Remembering James Hill
GRIFFIN, Georgia -- If one measures life by the number of friends, then it can easily be said that James Hill lived and lived well.
As James walked the road of sustainable agriculture through the Sustainable Agriculture Research & Education (SARE) program, there was no shortage of warm greetings….a kind smile….a firm handshake. The lives he touched ever-growing; the knowledge he imparted immense.
Originally from South Carolina, James worked at South Carolina State University as an agriculture marketing specialist, an agriculture program coordinator and a water quality program manager before coming to SARE in 2004.
As the program’s limited-resource and minority outreach specialist based at Fort Valley State University, James was the link between SARE and 1890 Land Grant efforts. His presence at conferences, workshops, programs and other events was a welcome sight. His outreach and education efforts were well received. Requests for his presentations were unending.
To the small farmer, he was a mentor, tirelessly guiding those hungry for sustainable agriculture.
“James was the first one to get me involved closely with Tuskegee University Extension programs and we built a solid relationship for helping small producers, which benefited all institutions and a wide range of farms,” said Ayanava Majumdar, an IPM Extension specialist at Auburn University.
Niki Whitley, an animal science Extension specialist at Fort Valley State University, remembers James as a kind and caring person whose warm greetings and positivity always made her feel appreciated. “He really supported small farmers and sustainable agriculture,” she said.
“His contributions were many and the lessons he taught were invaluable,” said Dawn Mellion Patin, an ag specialist at Southern University. “He served as a member of the advisory team of the Southern University Small Farmer Agricultural Leadership Institute, and through his efforts, farmers in 18 states were helped.”
To ag professionals, he was a teacher, delivering the best of the SARE program across the Southern region.
“James was a professional who helped make things happen. It was much easier for him to say, ‘Let’s see how we can make it happen’ than for him to say, ‘No, we can’t do it’,” said Franklin Jackson, associate dean at Virginia State University. “He was helpful, humble and was passionate not only about his work, but perhaps more importantly about helping us in his uniquely calm manner.”
Put simply, James was “SARE” to the 1890 institutions, said Lawrence Carter, associate dean of Extension and outreach at Florida A&M University.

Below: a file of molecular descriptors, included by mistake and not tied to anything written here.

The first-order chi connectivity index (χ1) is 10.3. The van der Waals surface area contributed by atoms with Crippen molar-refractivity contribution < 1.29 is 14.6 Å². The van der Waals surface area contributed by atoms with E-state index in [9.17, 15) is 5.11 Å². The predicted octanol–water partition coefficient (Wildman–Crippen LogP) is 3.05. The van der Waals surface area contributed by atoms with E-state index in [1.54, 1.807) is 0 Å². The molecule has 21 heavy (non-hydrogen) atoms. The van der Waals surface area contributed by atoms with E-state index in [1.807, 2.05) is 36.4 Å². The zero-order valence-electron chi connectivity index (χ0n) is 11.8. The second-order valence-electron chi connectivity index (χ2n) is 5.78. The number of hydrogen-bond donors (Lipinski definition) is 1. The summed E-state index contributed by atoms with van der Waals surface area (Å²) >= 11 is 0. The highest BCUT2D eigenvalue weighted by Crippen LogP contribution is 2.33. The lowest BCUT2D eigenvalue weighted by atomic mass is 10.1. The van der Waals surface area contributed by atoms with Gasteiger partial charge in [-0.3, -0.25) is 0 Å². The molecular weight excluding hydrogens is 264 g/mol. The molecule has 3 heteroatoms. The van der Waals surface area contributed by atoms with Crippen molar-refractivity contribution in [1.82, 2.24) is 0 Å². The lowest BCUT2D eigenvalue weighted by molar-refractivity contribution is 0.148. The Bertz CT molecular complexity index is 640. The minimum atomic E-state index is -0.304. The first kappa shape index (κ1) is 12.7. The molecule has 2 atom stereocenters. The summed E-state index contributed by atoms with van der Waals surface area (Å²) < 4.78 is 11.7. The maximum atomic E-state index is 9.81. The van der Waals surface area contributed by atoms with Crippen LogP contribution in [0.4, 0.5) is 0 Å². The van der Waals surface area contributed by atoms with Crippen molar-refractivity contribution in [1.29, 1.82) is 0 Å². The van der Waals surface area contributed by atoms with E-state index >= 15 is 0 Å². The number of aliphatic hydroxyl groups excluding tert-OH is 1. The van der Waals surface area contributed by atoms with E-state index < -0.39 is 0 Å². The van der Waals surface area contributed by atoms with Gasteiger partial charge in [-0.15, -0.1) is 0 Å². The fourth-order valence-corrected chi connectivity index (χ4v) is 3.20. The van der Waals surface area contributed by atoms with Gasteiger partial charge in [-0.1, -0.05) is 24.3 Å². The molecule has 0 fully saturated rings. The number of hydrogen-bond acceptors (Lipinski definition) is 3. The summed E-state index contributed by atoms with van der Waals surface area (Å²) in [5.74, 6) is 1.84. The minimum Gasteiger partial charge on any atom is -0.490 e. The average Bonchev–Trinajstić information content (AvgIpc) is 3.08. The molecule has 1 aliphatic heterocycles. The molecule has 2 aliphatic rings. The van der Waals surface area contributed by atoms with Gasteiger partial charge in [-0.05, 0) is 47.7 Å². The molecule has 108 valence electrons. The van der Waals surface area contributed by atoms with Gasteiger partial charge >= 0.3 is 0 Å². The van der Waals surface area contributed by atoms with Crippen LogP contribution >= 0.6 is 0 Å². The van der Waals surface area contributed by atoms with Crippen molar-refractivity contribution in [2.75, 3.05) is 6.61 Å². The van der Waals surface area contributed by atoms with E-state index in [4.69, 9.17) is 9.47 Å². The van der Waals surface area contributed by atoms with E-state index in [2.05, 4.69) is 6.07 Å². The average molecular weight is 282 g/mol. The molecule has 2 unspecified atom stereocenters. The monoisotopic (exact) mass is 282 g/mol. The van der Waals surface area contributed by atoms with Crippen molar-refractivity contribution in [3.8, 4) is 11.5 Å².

“He was truly an inspiration to all and raised the bar for 1890 SARE programs,” said Marion Simon, state specialist for small farms at Kentucky State University.
Lorenzo Lyons, executive administrator of the Association of Extension Administrators, recalled James’ commitment to helping the 1890s acquire additional resources for their sustainable agriculture programs.
“He helped the clients of the 1890s get access to resources through the SARE program that would enhance their success as limited resource farmers,” said Lyons.
To colleagues, he was a leader, whose hard work, leadership and dedication lifted him on a pedestal of respect.
“I have always had the deepest respect for James. He was just a wonderful human being, besides being a great professional,” said Micki Swisher, associate professor of sustainable ag at University of Florida.
Jean Mills, Southern SAWG conference coordinator, loved James’ loyalty and commitment to underserved farmers.
“His influence in the South’s agricultural community is deep, though many farmers are likely unaware that James was their behind-the-scenes advocate, helping make resources and opportunities available to them for years,” said Mills. “James was good to work with, both because I had such respect for him, but also because he was just fun! He will be missed, but his legacy and our fond memories will remain with us.”
Loyal, devoted, helpful, gracious, pleasant, supportive, inspirational and amiable are just some of ways Cassel Gardner, a SARE state coordinator at Florida A&M University, describes James as a person.
“I saw James as a colleague and a friend. He was a great advocate of sustainable agriculture and consistently encouraged participation of minority farmers and students in SARE programs,” he said.
Much of SARE’s presence across the Southern region was due to James’ hard work and dedication to helping small farmers.
“Last summer we were honored to accept, on behalf of Southern SARE, the 1890 Universities Champions Award for our work with limited resource and minority farmers, as well as the 1890s themselves,” said SSARE director Jeff Jordan. “Fittingly, James was able to be at the program in Washington D.C. It was through his dedication and hard work that the Southern SARE program was given this recognition.”
To the SARE family, James was simply a friend.
“James was more than just a colleague, he was truly a friend,” said Jordan. “Know that the SARE program is a bit worse off because he is gone.”
To James – a mentor, a teacher, a leader…. our friend – you will be greatly missed.
Published by the Southern Region of the Sustainable Agriculture Research and Education (SARE) program. Funded by the USDA National Institute of Food and Agriculture (NIFA), Southern SARE operates under cooperative agreements with the University of Georgia, Fort Valley State University, and the Kerr Center for Sustainable Agriculture to offer competitive grants to advance sustainable agriculture in America's Southern region.